Some scientists have found out a way to create chains of carbon from laser melted graphite, this material is called carbyne, that could have a number of properties, that could adjust the electrical current amount that should travel through a circuit.
It is thought to be a subject of intense research as its presence in astrophysical bodies and will have a potential use under nanoelectrical device systems. Its linear shape will provide a unique electrical properties that are sensitive to stretching and bending. It has proven to be 40 times stiff than diamond.
Using computer simulations, LLNL scientist Nir Goldman and colleague Christopher Cannella have study the properties of liquid carbon as it evaporates, by shining a laser beam on the surface of graphite. To their surprise, as the liquid droplet evaporated and cooled in their simulations, it formed bundles of linear chains of carbon atoms.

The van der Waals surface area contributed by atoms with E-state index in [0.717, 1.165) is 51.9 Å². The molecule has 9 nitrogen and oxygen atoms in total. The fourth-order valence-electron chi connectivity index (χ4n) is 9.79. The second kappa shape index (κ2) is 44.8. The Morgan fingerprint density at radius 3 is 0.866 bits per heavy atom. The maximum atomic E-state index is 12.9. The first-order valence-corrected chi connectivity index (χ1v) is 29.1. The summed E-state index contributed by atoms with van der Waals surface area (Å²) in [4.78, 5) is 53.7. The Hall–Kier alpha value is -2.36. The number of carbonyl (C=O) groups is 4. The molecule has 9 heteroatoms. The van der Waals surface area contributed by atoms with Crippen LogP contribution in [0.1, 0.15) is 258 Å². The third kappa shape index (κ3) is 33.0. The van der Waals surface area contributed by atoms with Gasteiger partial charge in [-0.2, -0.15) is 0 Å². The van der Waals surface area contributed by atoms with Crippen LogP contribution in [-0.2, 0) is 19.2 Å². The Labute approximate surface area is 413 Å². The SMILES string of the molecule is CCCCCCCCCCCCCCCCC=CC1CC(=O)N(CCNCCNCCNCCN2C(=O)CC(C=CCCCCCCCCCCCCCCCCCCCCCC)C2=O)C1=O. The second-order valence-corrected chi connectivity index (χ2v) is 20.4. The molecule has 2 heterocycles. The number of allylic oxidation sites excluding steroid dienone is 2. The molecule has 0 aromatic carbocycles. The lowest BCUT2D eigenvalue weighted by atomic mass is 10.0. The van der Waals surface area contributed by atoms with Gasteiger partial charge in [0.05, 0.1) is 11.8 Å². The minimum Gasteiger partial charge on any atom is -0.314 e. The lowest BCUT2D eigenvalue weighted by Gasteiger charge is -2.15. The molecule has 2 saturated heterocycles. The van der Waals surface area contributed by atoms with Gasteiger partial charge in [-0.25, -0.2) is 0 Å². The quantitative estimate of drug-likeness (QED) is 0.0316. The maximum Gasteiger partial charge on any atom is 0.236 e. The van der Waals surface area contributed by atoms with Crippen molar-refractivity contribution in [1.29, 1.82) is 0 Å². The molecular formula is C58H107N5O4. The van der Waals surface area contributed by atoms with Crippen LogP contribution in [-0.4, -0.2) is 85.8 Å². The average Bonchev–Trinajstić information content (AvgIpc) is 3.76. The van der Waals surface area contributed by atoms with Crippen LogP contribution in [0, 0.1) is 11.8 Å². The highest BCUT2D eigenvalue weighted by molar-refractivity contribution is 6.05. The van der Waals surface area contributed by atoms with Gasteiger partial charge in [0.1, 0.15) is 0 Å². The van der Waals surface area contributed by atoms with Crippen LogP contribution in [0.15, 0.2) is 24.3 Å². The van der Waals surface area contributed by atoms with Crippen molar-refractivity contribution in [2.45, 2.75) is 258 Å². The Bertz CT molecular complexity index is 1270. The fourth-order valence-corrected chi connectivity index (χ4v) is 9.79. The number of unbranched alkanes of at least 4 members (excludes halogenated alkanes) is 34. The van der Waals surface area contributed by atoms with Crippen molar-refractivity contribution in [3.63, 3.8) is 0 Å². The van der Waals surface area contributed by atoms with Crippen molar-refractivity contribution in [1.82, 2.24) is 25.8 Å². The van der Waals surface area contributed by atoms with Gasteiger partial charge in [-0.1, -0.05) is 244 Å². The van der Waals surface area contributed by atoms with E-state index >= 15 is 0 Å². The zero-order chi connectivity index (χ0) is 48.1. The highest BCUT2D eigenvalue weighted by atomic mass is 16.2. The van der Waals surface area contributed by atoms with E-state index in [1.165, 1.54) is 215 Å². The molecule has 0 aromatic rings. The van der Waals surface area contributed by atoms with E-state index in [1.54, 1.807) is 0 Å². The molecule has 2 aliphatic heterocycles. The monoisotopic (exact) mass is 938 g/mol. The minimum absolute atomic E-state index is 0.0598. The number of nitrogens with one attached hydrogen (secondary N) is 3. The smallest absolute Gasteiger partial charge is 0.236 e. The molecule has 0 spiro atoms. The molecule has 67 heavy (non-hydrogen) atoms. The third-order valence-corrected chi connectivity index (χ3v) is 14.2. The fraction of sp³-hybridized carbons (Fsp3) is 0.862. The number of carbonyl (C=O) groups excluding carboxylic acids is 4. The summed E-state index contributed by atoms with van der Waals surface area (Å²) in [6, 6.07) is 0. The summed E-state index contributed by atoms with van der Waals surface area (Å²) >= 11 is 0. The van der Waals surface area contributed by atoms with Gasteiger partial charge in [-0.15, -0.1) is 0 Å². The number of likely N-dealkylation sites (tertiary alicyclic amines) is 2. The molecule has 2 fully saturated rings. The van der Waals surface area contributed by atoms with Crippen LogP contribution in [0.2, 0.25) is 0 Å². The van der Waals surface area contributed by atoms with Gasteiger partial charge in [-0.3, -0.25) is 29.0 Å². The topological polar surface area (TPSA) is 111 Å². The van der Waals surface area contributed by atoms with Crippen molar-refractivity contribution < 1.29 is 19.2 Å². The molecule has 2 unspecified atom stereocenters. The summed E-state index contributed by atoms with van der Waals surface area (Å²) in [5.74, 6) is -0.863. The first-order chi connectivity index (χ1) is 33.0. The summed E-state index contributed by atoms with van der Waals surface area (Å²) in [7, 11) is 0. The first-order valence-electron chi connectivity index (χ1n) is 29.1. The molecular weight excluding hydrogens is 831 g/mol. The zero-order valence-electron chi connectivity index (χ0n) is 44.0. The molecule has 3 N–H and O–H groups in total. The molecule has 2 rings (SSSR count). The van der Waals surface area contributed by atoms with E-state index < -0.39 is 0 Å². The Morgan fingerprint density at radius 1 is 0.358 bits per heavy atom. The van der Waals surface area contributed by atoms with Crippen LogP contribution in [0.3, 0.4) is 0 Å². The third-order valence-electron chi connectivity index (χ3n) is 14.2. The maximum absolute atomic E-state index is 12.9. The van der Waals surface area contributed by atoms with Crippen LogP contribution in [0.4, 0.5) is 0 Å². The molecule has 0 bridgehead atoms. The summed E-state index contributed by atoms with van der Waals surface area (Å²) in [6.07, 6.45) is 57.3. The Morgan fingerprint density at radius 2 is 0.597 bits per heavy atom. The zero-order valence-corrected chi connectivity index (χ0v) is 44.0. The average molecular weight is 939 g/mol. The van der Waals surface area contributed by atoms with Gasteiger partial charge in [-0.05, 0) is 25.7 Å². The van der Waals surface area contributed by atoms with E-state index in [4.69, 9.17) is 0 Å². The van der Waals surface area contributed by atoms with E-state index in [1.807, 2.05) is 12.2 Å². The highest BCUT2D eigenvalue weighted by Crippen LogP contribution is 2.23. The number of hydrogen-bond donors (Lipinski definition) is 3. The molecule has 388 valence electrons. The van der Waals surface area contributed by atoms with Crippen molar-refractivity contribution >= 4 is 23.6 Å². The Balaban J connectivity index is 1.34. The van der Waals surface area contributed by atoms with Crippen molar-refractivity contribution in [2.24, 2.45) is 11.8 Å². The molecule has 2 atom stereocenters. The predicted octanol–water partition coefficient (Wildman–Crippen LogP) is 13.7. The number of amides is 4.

“There’s been a lot of speculation about how to make carbyne and how stable it is,” Goldman said. “We showed that laser melting of graphite is one viable avenue for its synthesis. If you regulate carbyne synthesis in a controlled way, it could have applications as a new material for a number of different research areas, including as a tunable semiconductor or even for hydrogen storage.